Tax Credit Overview
As a brief overview, most U.S. renewables projects qualify for production tax credits (“PTCs”) or investment tax credits (“ITCs”). These tax credits provide the project owner with a dollar-for-dollar reduction in U.S. federal income tax liability. The PTC is a production-based incentive in which the amount of the credit depends on how much electricity the taxpayer sells to third parties. The ITC is a cost-based incentive in which the amount of the credit depends on how much the relevant project costs to build. Under current tax law, the value of both PTCs and ITCs is subject to a phase-down schedule in which the credit value of the credit depends on the year in which the construction of the underlying project begins.
There is also a separate standalone tax credit for carbon capture and sequestration projects. The credit amount depends on how many metric tons of carbon oxide a taxpayer captures and stores or puts to use in a given year. Current law requires carbon capture projects to have begun construction before the end of 2023 to qualify for a credit.
Here are the key energy and infrastructure-related provisions in the legislation:
|PTCs for onshore wind
||One-year extension at a 40% haircut for projects that begin construction in 2021.1 Projects that do not begin construction until 2022 or later do not qualify for a PTC.
|Production tax credits for biomass, geothermal, landfill gas, municipal solid waste, incremental hydroelectric and ocean energy projects
||One-year extension for projects that begin construction in 2021.
|ITCs for solar
||Two-year extension at 26% level, with step down to 22% for projects that begin construction in 2023 and 10% for projects that begin construction in 2024 or later. Projects need to be placed in service before 2026 to qualify for more than a 10% ITC.|
|ITCs for offshore wind
||Five-year extension at 30% level for projects that begin construction before 2026. Offshore projects that start construction in 2026 or later do not qualify for ITCs or PTCs.|
|ITCs for fuel cells, small wind energy and fiber-optic solar
||Two-year extension at 26% level, with a step down to 22% for projects that begin construction in 2023, and no credit allowed for projects that begin construction after 2023 or are not placed in service before 2026.|
|ITCs for waste heat-to-power2
||New ITC added with same phasedown schedule as fuel cell, small wind energy and fiber-optic solar property.|
|ITCs for combined heat and power, geothermal heat pump, and qualified microturbine property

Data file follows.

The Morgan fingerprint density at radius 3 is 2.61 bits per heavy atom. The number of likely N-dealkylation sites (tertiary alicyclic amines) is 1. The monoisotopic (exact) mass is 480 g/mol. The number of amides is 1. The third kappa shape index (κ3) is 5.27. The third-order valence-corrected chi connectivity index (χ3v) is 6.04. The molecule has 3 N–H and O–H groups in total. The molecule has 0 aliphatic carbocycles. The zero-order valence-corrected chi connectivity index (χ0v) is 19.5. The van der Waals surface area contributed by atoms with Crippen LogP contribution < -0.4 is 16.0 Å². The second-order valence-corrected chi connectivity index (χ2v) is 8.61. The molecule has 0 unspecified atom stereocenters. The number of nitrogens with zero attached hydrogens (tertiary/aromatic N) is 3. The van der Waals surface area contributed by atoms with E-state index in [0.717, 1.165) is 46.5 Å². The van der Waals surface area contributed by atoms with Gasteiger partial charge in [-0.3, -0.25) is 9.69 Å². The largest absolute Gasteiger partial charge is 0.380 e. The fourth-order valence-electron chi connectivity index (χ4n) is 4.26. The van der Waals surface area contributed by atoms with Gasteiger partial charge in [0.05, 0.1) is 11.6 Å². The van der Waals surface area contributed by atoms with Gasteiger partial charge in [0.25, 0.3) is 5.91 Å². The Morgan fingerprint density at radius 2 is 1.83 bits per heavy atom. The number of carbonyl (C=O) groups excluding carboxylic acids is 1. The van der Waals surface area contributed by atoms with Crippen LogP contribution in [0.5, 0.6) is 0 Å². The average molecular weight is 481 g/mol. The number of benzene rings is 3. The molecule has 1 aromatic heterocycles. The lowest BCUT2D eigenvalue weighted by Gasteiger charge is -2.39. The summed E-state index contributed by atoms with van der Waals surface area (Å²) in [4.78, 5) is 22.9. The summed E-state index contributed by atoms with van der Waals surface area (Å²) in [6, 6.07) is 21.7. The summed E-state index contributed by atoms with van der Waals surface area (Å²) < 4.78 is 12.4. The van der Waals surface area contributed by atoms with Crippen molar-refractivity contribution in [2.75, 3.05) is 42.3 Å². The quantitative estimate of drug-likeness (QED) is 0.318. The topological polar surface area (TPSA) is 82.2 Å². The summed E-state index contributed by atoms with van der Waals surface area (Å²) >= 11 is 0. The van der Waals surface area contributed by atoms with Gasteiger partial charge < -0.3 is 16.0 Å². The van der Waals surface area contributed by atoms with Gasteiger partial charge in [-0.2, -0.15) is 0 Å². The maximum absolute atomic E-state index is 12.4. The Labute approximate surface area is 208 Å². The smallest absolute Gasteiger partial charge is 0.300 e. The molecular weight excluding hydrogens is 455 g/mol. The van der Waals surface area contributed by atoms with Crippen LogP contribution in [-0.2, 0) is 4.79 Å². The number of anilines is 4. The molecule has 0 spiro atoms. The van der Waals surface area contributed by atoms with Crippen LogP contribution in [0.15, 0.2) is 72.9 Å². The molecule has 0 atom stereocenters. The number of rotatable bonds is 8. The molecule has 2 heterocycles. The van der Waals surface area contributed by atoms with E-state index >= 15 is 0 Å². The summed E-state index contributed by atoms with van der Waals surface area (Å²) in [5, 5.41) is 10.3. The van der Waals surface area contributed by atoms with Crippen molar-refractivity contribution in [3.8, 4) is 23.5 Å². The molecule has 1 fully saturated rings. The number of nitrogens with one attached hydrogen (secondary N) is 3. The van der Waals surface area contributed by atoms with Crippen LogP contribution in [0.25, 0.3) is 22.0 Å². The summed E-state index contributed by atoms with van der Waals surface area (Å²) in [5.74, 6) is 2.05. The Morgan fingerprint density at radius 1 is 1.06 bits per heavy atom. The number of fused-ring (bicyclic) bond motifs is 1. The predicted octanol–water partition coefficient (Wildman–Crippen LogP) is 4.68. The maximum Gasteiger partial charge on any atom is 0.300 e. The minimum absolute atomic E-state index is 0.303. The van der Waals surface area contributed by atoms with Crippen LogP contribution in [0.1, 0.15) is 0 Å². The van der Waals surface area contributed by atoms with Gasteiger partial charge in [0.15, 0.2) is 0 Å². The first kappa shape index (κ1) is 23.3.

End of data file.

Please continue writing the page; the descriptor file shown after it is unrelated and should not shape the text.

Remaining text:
||Two-year extension at 10% level for projects that begin construction before 2024. Projects that begin construction in 2024 or later do not qualify for an ITC.|
|Carbon oxide sequestration tax credit
||Two-year extension to qualify for tax credits. Carbon capture projects must begin construction before 2026.|
Renewables trade groups had lobbied for years for many of the tax credit extensions in the proposed legislation. If passed, these extensions will significantly relieve developers of the time pressure to begin work on their pipeline projects and still maximize the value of the tax credits.
The asset class that benefits the most from the extensions is undoubtedly offshore wind. Offshore wind projects are still a nascent industry in the U.S., and some of the marquee projects slated to come online in the near-term have faced significant permitting and other development delays. The pending ITC cliff for these projects was a significant concern and existential threat to their viability.
Though the tax credit extensions are welcome news for developers, they unfortunately do not address a lingering supply issue in the tax equity market. The ability of developers to monetize tax credits depends on tax equity investors’ confidence that they can use those tax credits to offset positive taxable income in a given year, and tax equity supply naturally decreases in times of economic uncertainty. Renewables and carbon capture trade groups had been advocating this year for a cash payment or refund option in lieu of tax credits that might offset tax equity supply concerns. This, along with continued advocacy for a standalone tax credit for energy storage, will likely continue to be a key focus of lobbying efforts headed into 2021.
1. For additional background on PTC values for different asset classes and the current phase-down schedule, see https://www.kirkland.com/publications/blog-post/2020/05/irs-inflation-adjustment-for-ptcs.↩
2. The legislation defines a waste heat-to-power project as “property that generates electricity solely from heat from buildings or equipment if the primary purpose of such building or equipment is not the generation of electricity.” The property’s capacity cannot exceed 50 megawatts.↩
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